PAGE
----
By Courtney Mabeus News-Post Staff
"Scientists who worked with Bruce Ivins said it would have been impossible for him to produce the amount of spores necessary to carry out deadly anthrax attacks given the time frame and equipment available to him at the U.S. Army Medical Research Institute of Infectious Diseases.
Ivins died five years ago today as the Federal Bureau of Investigation and the Department of Justice prepared to formally charge him with carrying out the 2001 anthrax mailings that killed five and injured 17 others in the wake of the terror attacks of Sept. 11, 2001. He had worked as a top government anthrax researcher at USAMRIID since December 1980.
Ivins died from an apparent suicide as the result of acetaminophen overdose.
A National Research Council committee in 2011 said conclusions reached by the FBI about the 2001 anthrax attacks were not fully supported by science.
The committee said that “it is not possible to reach a definitive conclusion about the origins of the anthrax in letters mailed to New York City and Washington, D.C., based solely on the available scientific evidence.”
9/11 Researcher Dr. Graeme McQueen's Radio Interview on KPFA's "Guns and Butter" with Bonnie Faulkner explains how the anthrax attacks, which began one week after September 11 and were made to look like Muslims did it, were later proven to have come from U.S. Military labs.
McQueen says the delivery of this weapons-grade strain of anthrax in envelopes marked "Death to America" and "Allah Is Great," to various parties including Senators Leahy and Daschle, were crucial in perpetuating the environment of fear and getting the Patriot Act passed (audio):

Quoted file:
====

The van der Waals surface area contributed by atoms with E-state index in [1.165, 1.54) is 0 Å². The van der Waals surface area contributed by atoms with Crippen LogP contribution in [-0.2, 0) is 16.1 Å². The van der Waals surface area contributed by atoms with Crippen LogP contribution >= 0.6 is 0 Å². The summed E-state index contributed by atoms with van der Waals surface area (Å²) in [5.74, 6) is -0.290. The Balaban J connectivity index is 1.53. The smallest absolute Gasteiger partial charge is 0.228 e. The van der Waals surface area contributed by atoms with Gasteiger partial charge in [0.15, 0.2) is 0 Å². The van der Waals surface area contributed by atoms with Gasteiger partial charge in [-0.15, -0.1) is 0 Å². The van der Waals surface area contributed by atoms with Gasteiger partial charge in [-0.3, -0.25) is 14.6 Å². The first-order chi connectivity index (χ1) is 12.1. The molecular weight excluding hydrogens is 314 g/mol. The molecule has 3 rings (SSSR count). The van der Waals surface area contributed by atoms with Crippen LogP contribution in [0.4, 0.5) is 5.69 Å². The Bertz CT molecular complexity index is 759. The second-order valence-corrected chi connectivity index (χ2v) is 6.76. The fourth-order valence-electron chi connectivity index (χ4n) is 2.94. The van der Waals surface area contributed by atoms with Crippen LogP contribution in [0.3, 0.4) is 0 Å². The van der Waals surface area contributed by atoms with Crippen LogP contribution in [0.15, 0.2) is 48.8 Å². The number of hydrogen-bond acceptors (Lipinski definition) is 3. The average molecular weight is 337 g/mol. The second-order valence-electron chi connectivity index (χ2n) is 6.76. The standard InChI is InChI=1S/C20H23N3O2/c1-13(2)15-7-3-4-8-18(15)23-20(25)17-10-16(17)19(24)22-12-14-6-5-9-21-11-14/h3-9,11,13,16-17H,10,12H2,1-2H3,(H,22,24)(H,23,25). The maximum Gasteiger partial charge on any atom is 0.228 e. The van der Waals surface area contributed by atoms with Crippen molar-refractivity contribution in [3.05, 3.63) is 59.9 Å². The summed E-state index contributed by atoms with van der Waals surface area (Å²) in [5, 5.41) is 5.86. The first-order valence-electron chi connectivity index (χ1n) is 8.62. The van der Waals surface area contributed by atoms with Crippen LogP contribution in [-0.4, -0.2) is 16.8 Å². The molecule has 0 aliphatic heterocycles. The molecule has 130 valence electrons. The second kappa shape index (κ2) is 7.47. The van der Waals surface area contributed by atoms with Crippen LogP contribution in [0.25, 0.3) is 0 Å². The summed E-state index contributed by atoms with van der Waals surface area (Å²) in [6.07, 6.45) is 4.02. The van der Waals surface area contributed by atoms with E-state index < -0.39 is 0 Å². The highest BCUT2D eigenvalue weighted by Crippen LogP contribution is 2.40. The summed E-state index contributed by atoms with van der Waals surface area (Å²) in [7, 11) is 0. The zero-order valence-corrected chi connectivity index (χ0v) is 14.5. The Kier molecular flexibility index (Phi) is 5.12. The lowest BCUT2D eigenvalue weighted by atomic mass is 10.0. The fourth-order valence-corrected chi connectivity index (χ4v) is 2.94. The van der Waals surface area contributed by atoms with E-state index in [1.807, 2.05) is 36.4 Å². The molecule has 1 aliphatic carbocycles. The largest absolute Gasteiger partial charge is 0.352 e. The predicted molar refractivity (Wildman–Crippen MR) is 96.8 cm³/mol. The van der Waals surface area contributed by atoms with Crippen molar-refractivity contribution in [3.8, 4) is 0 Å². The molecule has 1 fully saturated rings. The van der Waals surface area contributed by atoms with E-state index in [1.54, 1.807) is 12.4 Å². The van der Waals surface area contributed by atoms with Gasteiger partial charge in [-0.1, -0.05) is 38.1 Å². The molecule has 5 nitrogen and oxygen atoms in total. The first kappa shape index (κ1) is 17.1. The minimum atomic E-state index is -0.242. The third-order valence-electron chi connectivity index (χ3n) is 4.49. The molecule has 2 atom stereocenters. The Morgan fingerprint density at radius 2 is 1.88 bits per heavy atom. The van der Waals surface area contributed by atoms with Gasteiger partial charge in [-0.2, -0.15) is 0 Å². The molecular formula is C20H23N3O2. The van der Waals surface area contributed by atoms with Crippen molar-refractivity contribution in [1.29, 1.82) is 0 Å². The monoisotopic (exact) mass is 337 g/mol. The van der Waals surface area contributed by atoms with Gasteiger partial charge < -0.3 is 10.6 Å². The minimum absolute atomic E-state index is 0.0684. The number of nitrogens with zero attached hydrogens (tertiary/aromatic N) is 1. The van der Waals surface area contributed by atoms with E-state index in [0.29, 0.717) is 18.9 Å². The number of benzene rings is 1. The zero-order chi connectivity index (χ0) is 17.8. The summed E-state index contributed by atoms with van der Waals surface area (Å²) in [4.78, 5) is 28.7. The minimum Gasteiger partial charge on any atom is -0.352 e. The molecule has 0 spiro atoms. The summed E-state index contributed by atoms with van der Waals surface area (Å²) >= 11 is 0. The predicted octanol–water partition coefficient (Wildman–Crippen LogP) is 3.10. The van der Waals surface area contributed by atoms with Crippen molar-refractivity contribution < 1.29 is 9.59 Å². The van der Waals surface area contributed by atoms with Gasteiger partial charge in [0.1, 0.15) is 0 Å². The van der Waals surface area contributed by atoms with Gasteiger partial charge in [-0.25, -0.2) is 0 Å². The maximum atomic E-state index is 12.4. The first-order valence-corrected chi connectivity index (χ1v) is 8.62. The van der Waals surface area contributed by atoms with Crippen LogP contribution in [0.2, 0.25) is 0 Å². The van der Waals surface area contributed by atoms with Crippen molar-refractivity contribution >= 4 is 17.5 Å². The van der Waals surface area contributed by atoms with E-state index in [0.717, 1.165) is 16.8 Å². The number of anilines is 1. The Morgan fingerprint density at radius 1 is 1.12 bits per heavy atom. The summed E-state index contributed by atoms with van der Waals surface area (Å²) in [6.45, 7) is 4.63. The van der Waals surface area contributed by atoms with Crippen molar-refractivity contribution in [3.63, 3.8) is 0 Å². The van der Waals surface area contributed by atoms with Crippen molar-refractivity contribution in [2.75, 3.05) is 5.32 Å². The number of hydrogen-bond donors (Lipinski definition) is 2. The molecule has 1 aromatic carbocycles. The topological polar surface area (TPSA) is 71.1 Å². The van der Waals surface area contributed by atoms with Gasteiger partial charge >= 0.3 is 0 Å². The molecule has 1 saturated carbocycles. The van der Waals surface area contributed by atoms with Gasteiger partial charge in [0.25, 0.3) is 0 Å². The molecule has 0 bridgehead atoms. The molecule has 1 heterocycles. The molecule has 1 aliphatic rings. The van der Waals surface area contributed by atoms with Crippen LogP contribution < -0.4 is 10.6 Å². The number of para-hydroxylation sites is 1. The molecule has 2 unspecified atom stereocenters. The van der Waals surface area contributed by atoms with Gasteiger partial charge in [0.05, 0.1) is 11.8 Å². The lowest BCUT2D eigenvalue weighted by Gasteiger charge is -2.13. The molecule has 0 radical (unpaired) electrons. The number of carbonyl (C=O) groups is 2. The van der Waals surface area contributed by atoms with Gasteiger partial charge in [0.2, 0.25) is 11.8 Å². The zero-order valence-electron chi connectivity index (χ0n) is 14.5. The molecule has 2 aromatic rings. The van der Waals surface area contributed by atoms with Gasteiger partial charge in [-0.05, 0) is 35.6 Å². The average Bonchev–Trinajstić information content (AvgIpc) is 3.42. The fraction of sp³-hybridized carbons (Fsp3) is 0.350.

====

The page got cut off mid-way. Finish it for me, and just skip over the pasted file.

(The topic begins around 11 minutes into the show.)
"A ranking Republican Senator has written to the Justice Department demanding to know why it quickly retracted court papers that called into serious question a key pillar of the criminal case against Bruce Ivins, the FBI’s prime suspect in the 2001 anthrax mail attacks.
Sen. Charles Grassley of Iowa, who has long questioned the legitimacy of the FBI’s findings in the case, wrote Attorney General Eric Holder and FBI Director Robert Mueller this week, regarding a filing by Justice Department civil lawyers in July that noted that the Army’s biodefense center at Fort Detrick, Md., “did not have the specialized equipment in a containment laboratory that would be required to prepare the dried spore preparations that were used in the letters.”
In other words, the filing noted that Ivins’ lab, often referred to as the “hot suite”, did not contain the equipment needed to turn liquid anthrax into the refined powder that ended up being mailed to members of the Senate and reporters in the fall of 2001".
Obama Veto Is Threatened on 2010 Intelligence Budget Measure
By Jeff Bliss
March 15 (Bloomberg) -- President Barack Obama probably would veto legislation authorizing the next budget for U.S. intelligence agencies if it calls for a new investigation into the 2001 anthrax attacks, an administration official said.
A proposed probe by the intelligence agencies’ inspector general “would undermine public confidence” in an FBI probe of the attacks “and unfairly cast doubt on its conclusions,” Peter Orszag, director of the Office of Management and Budget, wrote in a letter to leaders of the House and Senate Intelligence committees.
On Feb. 19, the Obama administration released a 92-page summary of a Federal Bureau of Investigation probe that said the late Bruce Ivins, a government scientist, was behind the attacks. Lawmakers including Representative Rush Holt, a New Jersey Democrat, have questioned the thoroughness of the investigation.